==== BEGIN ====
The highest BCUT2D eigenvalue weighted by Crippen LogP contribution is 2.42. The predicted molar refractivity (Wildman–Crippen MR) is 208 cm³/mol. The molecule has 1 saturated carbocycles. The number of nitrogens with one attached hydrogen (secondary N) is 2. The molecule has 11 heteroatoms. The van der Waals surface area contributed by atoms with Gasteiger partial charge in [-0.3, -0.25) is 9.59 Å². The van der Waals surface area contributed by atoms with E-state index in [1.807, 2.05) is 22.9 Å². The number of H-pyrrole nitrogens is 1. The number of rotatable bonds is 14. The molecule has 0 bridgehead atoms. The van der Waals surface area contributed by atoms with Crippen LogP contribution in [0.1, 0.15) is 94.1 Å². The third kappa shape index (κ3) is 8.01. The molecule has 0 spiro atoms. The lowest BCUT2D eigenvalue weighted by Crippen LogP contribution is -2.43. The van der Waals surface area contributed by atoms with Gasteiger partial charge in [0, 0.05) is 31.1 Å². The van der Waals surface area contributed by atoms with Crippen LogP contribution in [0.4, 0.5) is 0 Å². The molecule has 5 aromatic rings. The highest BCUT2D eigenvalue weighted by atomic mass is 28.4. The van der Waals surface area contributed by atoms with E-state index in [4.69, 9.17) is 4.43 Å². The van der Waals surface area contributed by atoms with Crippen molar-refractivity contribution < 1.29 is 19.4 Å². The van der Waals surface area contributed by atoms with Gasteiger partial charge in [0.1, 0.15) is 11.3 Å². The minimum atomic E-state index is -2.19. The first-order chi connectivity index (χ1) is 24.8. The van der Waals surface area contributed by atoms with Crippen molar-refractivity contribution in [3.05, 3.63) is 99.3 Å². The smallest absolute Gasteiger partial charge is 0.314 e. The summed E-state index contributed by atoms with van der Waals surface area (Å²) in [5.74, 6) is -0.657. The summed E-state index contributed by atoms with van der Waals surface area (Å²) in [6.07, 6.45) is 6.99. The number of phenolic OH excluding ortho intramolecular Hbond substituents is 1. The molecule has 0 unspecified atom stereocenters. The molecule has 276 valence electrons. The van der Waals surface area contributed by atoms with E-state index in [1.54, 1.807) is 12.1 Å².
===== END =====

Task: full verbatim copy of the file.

The highest BCUT2D eigenvalue weighted by Crippen LogP contribution is 2.42. The predicted molar refractivity (Wildman–Crippen MR) is 208 cm³/mol. The molecule has 1 saturated carbocycles. The number of nitrogens with one attached hydrogen (secondary N) is 2. The molecule has 11 heteroatoms. The van der Waals surface area contributed by atoms with Gasteiger partial charge in [-0.3, -0.25) is 9.59 Å². The van der Waals surface area contributed by atoms with E-state index in [1.807, 2.05) is 22.9 Å². The number of H-pyrrole nitrogens is 1. The number of rotatable bonds is 14. The molecule has 0 bridgehead atoms. The van der Waals surface area contributed by atoms with Crippen LogP contribution in [0.1, 0.15) is 94.1 Å². The third kappa shape index (κ3) is 8.01. The molecule has 0 spiro atoms. The lowest BCUT2D eigenvalue weighted by Crippen LogP contribution is -2.43. The van der Waals surface area contributed by atoms with Gasteiger partial charge in [0, 0.05) is 31.1 Å². The van der Waals surface area contributed by atoms with Crippen LogP contribution in [0.4, 0.5) is 0 Å². The molecule has 5 aromatic rings. The highest BCUT2D eigenvalue weighted by atomic mass is 28.4. The van der Waals surface area contributed by atoms with E-state index in [4.69, 9.17) is 4.43 Å². The van der Waals surface area contributed by atoms with Crippen molar-refractivity contribution < 1.29 is 19.4 Å². The van der Waals surface area contributed by atoms with Gasteiger partial charge in [0.1, 0.15) is 11.3 Å². The minimum atomic E-state index is -2.19. The first-order chi connectivity index (χ1) is 24.8. The van der Waals surface area contributed by atoms with Crippen molar-refractivity contribution in [3.05, 3.63) is 99.3 Å². The smallest absolute Gasteiger partial charge is 0.314 e. The summed E-state index contributed by atoms with van der Waals surface area (Å²) in [5.74, 6) is -0.657. The summed E-state index contributed by atoms with van der Waals surface area (Å²) in [6.07, 6.45) is 6.99. The number of phenolic OH excluding ortho intramolecular Hbond substituents is 1. The molecule has 0 unspecified atom stereocenters. The molecule has 276 valence electrons. The van der Waals surface area contributed by atoms with E-state index in [1.54, 1.807) is 12.1 Å².